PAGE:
Described as a hybrid between links and traditional, Erin Hills will be on the world stage next summer when it hosts the U.S. Open. (Mike Bailey/Golf Advisor) The par-5 seventh at Erin Hills, which will play well over 600 yards, is the no. 1 handicap hole on the golf course. (Mike Bailey/Golf Advisor) With Holy Hill in the background, players will need more than luck on their side to tackle Erin Hills' 660-yard, par-5 18th. (Mike Bailey/Golf Advisor)

Erin Hills should be perfect, really perfect, for 2017 U.S. Open



If you haven't heard yet, Erin Hills, site of next year's U.S. Open, is closed. It happened early this week. But it's not just closed for the season; it's closed for the next eight months. That's right, nobody gets to play this Mike Hurdzan-Dana Fry-Ron Whitten gem about 40 minutes northwest of Milwaukee until after the U.S. Open ends on June 18, 2017.

Owner Andy Ziegler has decided to forgo collecting the $265 green fees until then. (If you figure conservatively at four months at just 15 groups a day, that's more than a half-million dollars in revenue for green fees alone.) Guy Cipriano of GolfCourseIndustry.com spoke with Ziegler about the move.

The reasoning? To have the golf course at its very best for the TV cameras and worldwide audience. (By comparison, Chambers Bay closed to the public in mid-May prior to hosting the 2015 U.S. Open on June 15th.)

Certainly, Ziegler is thinking long-term. If Erin Hills shines bright on the world stage, it will vault towards the top of golf's bucket-list of courses. And Erin Hills will most surely get another major.

No doubt, the criticism surrounding the conditions of 2015's U.S. Open venue, Chambers Bay, might have influenced Ziegler. After all, the course, especially the greens conditions, were panned by players and critics alike, especially after the United States Golf Association prepped the course a little more on the brown side to run hard and fast.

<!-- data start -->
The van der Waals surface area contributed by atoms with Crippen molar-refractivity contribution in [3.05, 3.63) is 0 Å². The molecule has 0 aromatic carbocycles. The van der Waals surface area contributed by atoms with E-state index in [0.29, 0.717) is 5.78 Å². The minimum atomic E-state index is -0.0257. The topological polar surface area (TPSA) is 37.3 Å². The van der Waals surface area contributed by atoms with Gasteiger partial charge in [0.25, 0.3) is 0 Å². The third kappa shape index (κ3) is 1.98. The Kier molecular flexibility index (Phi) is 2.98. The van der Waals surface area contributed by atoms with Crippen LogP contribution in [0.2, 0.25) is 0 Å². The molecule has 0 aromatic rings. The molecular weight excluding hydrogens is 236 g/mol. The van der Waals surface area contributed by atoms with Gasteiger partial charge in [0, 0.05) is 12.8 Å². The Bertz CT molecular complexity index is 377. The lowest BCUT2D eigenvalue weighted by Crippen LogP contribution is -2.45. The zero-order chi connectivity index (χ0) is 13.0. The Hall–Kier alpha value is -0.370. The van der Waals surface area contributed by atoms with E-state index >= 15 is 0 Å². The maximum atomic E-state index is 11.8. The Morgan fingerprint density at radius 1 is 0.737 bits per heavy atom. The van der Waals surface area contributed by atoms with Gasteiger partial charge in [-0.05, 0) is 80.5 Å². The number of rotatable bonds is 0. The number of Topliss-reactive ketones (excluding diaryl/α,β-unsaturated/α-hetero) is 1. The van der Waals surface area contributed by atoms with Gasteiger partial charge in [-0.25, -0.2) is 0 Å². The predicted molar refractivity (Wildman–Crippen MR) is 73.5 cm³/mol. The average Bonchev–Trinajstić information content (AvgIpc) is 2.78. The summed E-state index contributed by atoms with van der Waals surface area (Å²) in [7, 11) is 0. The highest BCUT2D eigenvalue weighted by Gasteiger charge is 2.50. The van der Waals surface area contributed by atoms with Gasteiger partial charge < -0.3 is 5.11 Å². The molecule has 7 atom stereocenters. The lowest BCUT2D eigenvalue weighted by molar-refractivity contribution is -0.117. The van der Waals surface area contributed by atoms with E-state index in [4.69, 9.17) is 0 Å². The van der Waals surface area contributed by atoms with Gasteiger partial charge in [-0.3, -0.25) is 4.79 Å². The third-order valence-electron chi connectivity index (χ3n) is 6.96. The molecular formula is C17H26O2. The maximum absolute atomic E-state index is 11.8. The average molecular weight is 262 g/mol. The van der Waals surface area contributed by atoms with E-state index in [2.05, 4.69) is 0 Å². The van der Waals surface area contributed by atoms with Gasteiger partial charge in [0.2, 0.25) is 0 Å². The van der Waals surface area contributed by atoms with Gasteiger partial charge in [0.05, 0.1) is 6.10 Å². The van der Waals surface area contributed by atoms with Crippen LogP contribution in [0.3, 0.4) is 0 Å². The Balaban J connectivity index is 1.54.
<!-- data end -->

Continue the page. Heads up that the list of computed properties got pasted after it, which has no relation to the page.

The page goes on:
But while Chambers Bay is a links course meant to be played as a bump and run course, Erin Hills isn't a links course, though it will certainly have that wind-swept look. It doesn't need to run firm and fast because it's really target golf after the tee shots. Getting the course green and pristine with the contrast of the high native grasses surrounding the fescue fairways will give Erin Hills a look like no other course in U.S. Open history. And since the bentgrass greens are elevated and well protected by cavernous bunkers, running shots up to the greens won't really be an option, so don't expect the USGA to prep the course like Chambers Bay. Plus, if it's windy, 8,000-yard Erin Hills will be plenty hard without having to trick up the conditions.

Of course, that doesn't mean the USGA won't try to make the greens as difficult as possible, but I wouldn't expect them to take them to levels they were at Shinnecock Hills (site of the 2018 U.S. Open) in 2004 when the seventh green almost became unplayable during the final round.

Of course, it puts pressure on superintendent Zach Reineking and his crew, but the added time and lack of play also gives them advantages they've never had. For example, they don't have to mow when the ground is wet before play each day. There will be no divots from daily play, bunker maintenance will be much easier, and tasks that might have been hurried in the late fall can now be done in the spring.

The result should be Augusta-like.

Oct 07, 2016



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Mike Bailey

Senior Staff Writer

Mike Bailey is a senior staff writer based in the Houston area. Focusing primarily on golf in the United States, Canada, the Caribbean and Latin America, he contributes course reviews, travel stories and features as well as the occasional equipment review. An award-winning writer and past president of Texas Golf Writers Association, he has more than 20 years in the golf industry. Before accepting his current position in 2008, he was on staff at PGA Magazine, The Golfweek Group and AvidGolfer Magazine. Follow Mike on Twitter at @Accidentlgolfer.